With the base SYNC package, customers will enjoy the core hands-free features and services that have quickly established SYNC as a must-have technology, with more than 76 percent of current SYNC users saying they would recommend the system to other customers. Those features include:

Hands-free, voice-activated calling via a Bluetooth®-connected mobile phone
Hands-free, voice-activated control of a USB-connected digital music player
911 Assist™, the automated emergency calling service that is free for the life of the vehicle
Vehicle Health Report, the on-demand diagnostic and maintenance information service

In addition, customers who choose the base package will have the option to purchase a SYNC Services subscription, which expands voice-controlled features to include a cloud-based network of services. These include turn-by-turn directions, traffic reports, and business search information with available live operator assistance if needed. A SYNC Services subscription costs only $60 a year, besting the telematics services offered by the competition.

Ford dealers are excited about the prospect of being able to offer SYNC to a larger population of their customers.

James T. Seavitt, president of Village Ford in Dearborn, Mich., says he wouldn't be surprised to see those rates soar even higher with the new SYNC pricing and base model availability. Seavitt admits that approximately 75 percent of the vehicles he currently sells have SYNC.

"Customers frequently ask about SYNC in our dealership as they continue to hear more about the benefits and convenience of hands-free connectivity while driving," said Seavitt. "This move from Ford will help dealers put more customers in SYNC-equipped vehicles so they can experience why using their voice to control their favorite mobile devices in the car is a smarter choice."
On Edge and Explorer alone, SYNC has already been a big hit on the showroom floor, with current take rates above 80 percent. With the new pricing strategy, SYNC is now expected to be installed on more than 95 percent of models sold.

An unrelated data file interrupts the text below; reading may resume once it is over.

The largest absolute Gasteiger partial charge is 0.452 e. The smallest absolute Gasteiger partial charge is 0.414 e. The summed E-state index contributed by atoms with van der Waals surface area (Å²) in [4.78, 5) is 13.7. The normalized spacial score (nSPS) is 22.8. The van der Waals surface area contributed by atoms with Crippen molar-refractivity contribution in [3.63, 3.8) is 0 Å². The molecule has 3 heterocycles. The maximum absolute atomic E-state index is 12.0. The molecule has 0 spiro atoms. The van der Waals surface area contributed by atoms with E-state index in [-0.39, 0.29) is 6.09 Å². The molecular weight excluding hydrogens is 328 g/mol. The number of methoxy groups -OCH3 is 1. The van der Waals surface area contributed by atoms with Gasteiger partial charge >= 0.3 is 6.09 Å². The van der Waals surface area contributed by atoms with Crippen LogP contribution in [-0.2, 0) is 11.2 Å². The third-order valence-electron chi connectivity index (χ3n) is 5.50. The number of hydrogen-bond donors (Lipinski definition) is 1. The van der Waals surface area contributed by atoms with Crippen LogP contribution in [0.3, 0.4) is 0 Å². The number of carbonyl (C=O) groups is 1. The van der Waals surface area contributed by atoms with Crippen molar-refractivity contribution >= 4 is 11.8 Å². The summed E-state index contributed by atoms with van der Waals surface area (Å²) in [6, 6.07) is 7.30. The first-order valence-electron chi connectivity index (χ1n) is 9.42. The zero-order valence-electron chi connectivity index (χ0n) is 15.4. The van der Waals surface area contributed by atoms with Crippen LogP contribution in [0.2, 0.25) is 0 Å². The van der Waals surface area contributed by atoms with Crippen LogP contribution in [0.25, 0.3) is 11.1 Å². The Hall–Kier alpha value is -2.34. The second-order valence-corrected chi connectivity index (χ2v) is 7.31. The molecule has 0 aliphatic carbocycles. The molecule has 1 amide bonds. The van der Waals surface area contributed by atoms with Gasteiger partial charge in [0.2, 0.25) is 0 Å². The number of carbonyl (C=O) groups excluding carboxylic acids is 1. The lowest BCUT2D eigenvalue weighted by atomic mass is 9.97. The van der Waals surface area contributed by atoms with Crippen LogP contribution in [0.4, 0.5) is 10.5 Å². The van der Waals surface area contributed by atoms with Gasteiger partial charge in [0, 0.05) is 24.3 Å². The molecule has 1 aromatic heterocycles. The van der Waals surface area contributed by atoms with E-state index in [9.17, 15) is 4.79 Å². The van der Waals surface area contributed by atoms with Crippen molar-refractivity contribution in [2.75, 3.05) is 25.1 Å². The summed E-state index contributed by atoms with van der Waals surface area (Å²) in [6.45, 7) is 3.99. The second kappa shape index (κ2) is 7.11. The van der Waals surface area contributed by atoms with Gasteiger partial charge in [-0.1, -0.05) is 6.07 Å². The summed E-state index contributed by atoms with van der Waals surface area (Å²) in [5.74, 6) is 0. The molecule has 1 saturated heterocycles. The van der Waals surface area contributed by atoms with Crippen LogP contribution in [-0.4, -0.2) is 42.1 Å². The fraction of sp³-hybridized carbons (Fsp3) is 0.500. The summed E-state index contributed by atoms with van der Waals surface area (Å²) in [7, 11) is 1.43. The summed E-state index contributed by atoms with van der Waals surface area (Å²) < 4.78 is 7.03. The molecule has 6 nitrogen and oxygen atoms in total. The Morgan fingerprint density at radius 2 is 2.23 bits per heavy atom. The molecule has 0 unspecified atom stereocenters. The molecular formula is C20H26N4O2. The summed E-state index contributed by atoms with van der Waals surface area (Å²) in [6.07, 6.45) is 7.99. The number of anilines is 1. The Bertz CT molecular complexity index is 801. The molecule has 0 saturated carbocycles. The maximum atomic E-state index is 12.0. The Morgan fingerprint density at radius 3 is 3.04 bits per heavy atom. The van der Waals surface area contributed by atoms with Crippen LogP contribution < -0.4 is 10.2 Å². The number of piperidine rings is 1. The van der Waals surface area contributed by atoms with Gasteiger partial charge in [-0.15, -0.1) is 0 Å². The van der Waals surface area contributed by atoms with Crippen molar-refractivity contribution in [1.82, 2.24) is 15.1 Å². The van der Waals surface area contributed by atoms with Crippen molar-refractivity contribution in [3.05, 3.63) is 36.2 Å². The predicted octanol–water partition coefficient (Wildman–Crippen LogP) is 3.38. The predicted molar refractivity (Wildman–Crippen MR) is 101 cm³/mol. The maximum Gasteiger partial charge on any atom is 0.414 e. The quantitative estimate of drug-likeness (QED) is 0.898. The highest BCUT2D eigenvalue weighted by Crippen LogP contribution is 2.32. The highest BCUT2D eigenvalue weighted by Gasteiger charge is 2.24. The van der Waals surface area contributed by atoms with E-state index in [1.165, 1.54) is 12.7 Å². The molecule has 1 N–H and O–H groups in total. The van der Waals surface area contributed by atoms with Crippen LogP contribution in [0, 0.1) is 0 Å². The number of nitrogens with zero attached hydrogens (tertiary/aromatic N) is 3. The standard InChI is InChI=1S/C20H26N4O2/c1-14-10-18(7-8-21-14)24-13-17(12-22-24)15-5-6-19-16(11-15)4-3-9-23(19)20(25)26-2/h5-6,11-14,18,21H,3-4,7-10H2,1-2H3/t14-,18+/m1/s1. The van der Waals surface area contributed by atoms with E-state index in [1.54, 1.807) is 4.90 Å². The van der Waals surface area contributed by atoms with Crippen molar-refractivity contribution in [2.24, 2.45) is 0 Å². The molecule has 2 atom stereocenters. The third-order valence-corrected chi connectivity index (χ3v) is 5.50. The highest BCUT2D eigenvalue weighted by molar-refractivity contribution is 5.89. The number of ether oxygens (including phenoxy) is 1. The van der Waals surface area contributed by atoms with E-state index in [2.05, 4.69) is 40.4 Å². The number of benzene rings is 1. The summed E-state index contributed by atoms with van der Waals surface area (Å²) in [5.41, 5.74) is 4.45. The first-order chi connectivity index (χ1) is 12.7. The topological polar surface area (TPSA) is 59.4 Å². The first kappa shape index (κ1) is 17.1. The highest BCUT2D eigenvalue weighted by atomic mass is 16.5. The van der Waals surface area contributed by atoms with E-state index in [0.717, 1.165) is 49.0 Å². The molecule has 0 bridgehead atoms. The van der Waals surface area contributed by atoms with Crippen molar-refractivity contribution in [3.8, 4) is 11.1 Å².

During the next three years, Ford will introduce the new SYNC pricing and choice strategy across the entire North American Ford vehicle lineup.

Vehicles next in line after the 2012 Ford Explorer and Edge include the 2013 Ford Taurus, Focus, Escape and Flex.

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PRESS RELEASE
 

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Everytime I read about SYNC or MyFordTouch, there seem to be issues - slow to react, touch buttons don't work, etc. I just read an article where the whole unit froze - it had to be reset by disconnecting the battery. When the unit rebooted, there was a Microsoft logo - now I know why there are issues!!!!!!!!!!!!!!!!!
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Having such a unit with GPS in my Wife's 2010 Ford Taurus Limited I must agree it does seem too complicated, but have never had an issue with it. Some really neat features like "Live" weather radar maps and better traffic conditions reports, but you have to find them to use them. Wife does know how to use voice commands, but I like the 2007 Nitro interface that requires touch screen commands, myself. I understand many have said their units are hard to use, and Ford is on record stating they plan to simplify SYNC in future models. I have downloaded updates to her unit and installed them with a memory stick. Chrysler's 2011's complete new system I'm sure is an improvement over what I have.